02.28.04   Peacehawk says:
I am a Democrat. I believe in a created order, in the existence of evil and that humanity was created in God's image. That is why I believe we must do justice and love mercy. That is why I am a liberal. I do not see how my Christian belief in God is in any way compromised by an acceptance of a scientific view of the origins of the cosmos and the human species. Because my faith is just that -- faith -- and, therefore, is beyond material proof, I accept the necessity of the neutrality of government on matters of religion. My opposition to capital punishment is faith-based, but I do not argue for its abolition on the basis of faith except to other believers. My acceptance of at least a limited right to abortion is based on an acknowledgment that any legal definition of the point at which human life begins is necessarily arbitrary from the standpoint of the plurality of beliefs about it that exist. I cannot imagine advising a woman that she should abort a potentially healthy fetus; not can I imagine condemning a couple who choose not to accept the burden of bringing into the world a child with Down's syndrome. I believe that we should build a social system that cares for people and in which people can care for one another. I do not see the Republican Party leading the way toward that kind of caring society, and I see the Democrats beginning to falter in pursuit of that goal. The relentless materialism of modern conservatism, its glorification of economic gain, its enslavement to corporate values and the ravages it perpetrates on God's creation are as contrary to the spirit of Christ as anything I can imagine. This kind of conservatism is narrow, crude and ugly. If liberalism has become an uncertain trumpet, it still has within itself the element of soul-searching struggle that makes for moral choice. Where is that in today's conservatives, who manipulate faith in the service of plutocracy and raise altars to nationalism?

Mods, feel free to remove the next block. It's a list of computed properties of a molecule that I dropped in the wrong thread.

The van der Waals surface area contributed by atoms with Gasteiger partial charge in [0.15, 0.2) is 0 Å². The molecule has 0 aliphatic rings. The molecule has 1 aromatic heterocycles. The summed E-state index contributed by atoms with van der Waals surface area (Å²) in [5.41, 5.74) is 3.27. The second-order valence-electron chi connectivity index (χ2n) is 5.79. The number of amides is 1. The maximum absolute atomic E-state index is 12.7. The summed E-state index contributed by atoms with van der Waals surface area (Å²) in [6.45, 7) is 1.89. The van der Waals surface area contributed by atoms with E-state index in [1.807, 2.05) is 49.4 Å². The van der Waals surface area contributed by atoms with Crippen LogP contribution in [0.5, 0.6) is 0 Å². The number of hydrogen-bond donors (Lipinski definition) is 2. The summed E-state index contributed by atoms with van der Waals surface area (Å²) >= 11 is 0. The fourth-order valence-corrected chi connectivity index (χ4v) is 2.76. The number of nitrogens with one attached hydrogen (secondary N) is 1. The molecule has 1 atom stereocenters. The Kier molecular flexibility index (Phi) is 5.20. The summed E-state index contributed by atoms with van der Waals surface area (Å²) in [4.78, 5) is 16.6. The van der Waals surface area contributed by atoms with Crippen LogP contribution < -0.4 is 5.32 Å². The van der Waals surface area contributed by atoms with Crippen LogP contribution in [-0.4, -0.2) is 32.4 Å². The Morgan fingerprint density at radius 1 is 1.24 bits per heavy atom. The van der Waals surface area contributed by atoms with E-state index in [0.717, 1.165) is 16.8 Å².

02.19.04   irishman says:
I just read the article Aliance between Catholics and Democrats and realize how distorted ones thinking can be when they wear the blinders of the Republican party. When one sees so narrowly that they would never vote Democratic because they don't beleive in a created order, I think they're confusing God's Will with George W. Bush's will.I found it amusing that the author of this article liked the message of John Kerry but because he respects individual rights, leaves the judgement of ones morality to our creator, and wants to help all people not just the rich, that this should make him less attractive to Catholics is absurd.

02.11.04   Godspy says:
The presidential candidates are never asked the really tough questions, the ones about religion, philosophy and the meaning of life, because these questions threaten to break open the fault lines dividing American society.